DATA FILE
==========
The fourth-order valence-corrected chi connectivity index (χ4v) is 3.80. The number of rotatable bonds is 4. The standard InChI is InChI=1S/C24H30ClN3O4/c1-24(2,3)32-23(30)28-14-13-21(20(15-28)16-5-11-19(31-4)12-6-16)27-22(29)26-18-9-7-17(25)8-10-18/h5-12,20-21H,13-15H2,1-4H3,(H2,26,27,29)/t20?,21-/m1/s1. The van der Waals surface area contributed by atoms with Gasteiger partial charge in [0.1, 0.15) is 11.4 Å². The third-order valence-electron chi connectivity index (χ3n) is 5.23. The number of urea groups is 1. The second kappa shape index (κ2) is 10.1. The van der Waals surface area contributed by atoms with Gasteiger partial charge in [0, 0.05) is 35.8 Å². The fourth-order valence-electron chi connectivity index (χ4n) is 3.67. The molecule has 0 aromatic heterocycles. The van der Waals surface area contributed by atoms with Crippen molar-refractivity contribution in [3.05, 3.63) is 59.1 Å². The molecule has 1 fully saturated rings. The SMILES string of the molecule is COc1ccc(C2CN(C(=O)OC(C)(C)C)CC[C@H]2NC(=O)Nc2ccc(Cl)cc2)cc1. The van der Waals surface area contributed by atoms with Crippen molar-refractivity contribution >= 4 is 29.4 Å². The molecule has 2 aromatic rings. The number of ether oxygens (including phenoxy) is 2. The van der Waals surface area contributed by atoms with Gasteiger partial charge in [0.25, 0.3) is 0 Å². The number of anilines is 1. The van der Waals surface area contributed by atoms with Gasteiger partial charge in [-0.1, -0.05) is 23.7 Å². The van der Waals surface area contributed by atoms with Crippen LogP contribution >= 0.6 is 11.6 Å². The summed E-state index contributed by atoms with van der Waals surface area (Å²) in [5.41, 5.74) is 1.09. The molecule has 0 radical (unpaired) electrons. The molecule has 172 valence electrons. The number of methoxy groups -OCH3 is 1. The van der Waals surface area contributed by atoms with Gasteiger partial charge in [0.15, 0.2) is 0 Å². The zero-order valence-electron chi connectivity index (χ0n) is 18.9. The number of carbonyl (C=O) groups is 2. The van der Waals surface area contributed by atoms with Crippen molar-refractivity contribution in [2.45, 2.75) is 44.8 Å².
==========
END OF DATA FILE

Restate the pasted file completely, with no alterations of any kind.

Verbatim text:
The fourth-order valence-corrected chi connectivity index (χ4v) is 3.80. The number of rotatable bonds is 4. The standard InChI is InChI=1S/C24H30ClN3O4/c1-24(2,3)32-23(30)28-14-13-21(20(15-28)16-5-11-19(31-4)12-6-16)27-22(29)26-18-9-7-17(25)8-10-18/h5-12,20-21H,13-15H2,1-4H3,(H2,26,27,29)/t20?,21-/m1/s1. The van der Waals surface area contributed by atoms with Gasteiger partial charge in [0.1, 0.15) is 11.4 Å². The third-order valence-electron chi connectivity index (χ3n) is 5.23. The number of urea groups is 1. The second kappa shape index (κ2) is 10.1. The van der Waals surface area contributed by atoms with Gasteiger partial charge in [0, 0.05) is 35.8 Å². The fourth-order valence-electron chi connectivity index (χ4n) is 3.67. The molecule has 0 aromatic heterocycles. The van der Waals surface area contributed by atoms with Crippen molar-refractivity contribution in [3.05, 3.63) is 59.1 Å². The molecule has 1 fully saturated rings. The SMILES string of the molecule is COc1ccc(C2CN(C(=O)OC(C)(C)C)CC[C@H]2NC(=O)Nc2ccc(Cl)cc2)cc1. The van der Waals surface area contributed by atoms with Crippen molar-refractivity contribution >= 4 is 29.4 Å². The molecule has 2 aromatic rings. The number of ether oxygens (including phenoxy) is 2. The van der Waals surface area contributed by atoms with Gasteiger partial charge in [0.25, 0.3) is 0 Å². The number of anilines is 1. The van der Waals surface area contributed by atoms with Gasteiger partial charge in [-0.1, -0.05) is 23.7 Å². The van der Waals surface area contributed by atoms with Crippen LogP contribution >= 0.6 is 11.6 Å². The summed E-state index contributed by atoms with van der Waals surface area (Å²) in [5.41, 5.74) is 1.09. The molecule has 0 radical (unpaired) electrons. The molecule has 172 valence electrons. The number of methoxy groups -OCH3 is 1. The van der Waals surface area contributed by atoms with Gasteiger partial charge in [0.15, 0.2) is 0 Å². The zero-order valence-electron chi connectivity index (χ0n) is 18.9. The number of carbonyl (C=O) groups is 2. The van der Waals surface area contributed by atoms with Crippen molar-refractivity contribution in [2.45, 2.75) is 44.8 Å².